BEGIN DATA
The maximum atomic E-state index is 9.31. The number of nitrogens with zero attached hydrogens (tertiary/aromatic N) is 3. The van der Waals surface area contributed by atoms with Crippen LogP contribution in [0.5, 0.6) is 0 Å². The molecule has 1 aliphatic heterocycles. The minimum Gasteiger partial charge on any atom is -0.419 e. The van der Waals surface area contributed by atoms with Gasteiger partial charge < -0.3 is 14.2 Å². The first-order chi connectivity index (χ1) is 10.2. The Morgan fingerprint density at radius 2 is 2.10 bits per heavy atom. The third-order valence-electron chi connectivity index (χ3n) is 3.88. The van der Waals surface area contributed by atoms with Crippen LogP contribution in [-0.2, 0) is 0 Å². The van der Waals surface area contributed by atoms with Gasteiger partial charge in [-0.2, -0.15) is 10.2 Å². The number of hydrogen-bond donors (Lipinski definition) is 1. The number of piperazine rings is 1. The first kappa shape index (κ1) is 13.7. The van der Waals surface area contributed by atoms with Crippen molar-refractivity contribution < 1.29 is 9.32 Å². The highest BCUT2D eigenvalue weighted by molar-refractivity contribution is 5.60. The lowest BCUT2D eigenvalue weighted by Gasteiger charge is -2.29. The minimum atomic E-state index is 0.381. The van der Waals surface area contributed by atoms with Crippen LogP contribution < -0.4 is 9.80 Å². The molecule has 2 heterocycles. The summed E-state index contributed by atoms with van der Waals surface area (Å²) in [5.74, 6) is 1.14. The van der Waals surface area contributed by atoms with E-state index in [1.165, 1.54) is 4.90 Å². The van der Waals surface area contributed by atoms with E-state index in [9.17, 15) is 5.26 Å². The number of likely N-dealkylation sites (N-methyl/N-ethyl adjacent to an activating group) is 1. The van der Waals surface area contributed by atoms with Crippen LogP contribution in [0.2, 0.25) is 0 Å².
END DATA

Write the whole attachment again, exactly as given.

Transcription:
The maximum atomic E-state index is 9.31. The number of nitrogens with zero attached hydrogens (tertiary/aromatic N) is 3. The van der Waals surface area contributed by atoms with Crippen LogP contribution in [0.5, 0.6) is 0 Å². The molecule has 1 aliphatic heterocycles. The minimum Gasteiger partial charge on any atom is -0.419 e. The van der Waals surface area contributed by atoms with Gasteiger partial charge < -0.3 is 14.2 Å². The first-order chi connectivity index (χ1) is 10.2. The Morgan fingerprint density at radius 2 is 2.10 bits per heavy atom. The third-order valence-electron chi connectivity index (χ3n) is 3.88. The van der Waals surface area contributed by atoms with Crippen LogP contribution in [-0.2, 0) is 0 Å². The van der Waals surface area contributed by atoms with Gasteiger partial charge in [-0.2, -0.15) is 10.2 Å². The number of hydrogen-bond donors (Lipinski definition) is 1. The number of piperazine rings is 1. The first kappa shape index (κ1) is 13.7. The van der Waals surface area contributed by atoms with Crippen molar-refractivity contribution < 1.29 is 9.32 Å². The highest BCUT2D eigenvalue weighted by molar-refractivity contribution is 5.60. The lowest BCUT2D eigenvalue weighted by Gasteiger charge is -2.29. The minimum atomic E-state index is 0.381. The van der Waals surface area contributed by atoms with Crippen LogP contribution < -0.4 is 9.80 Å². The molecule has 2 heterocycles. The summed E-state index contributed by atoms with van der Waals surface area (Å²) in [5.74, 6) is 1.14. The van der Waals surface area contributed by atoms with E-state index in [1.165, 1.54) is 4.90 Å². The van der Waals surface area contributed by atoms with E-state index in [9.17, 15) is 5.26 Å². The number of likely N-dealkylation sites (N-methyl/N-ethyl adjacent to an activating group) is 1. The van der Waals surface area contributed by atoms with Crippen LogP contribution in [0.2, 0.25) is 0 Å².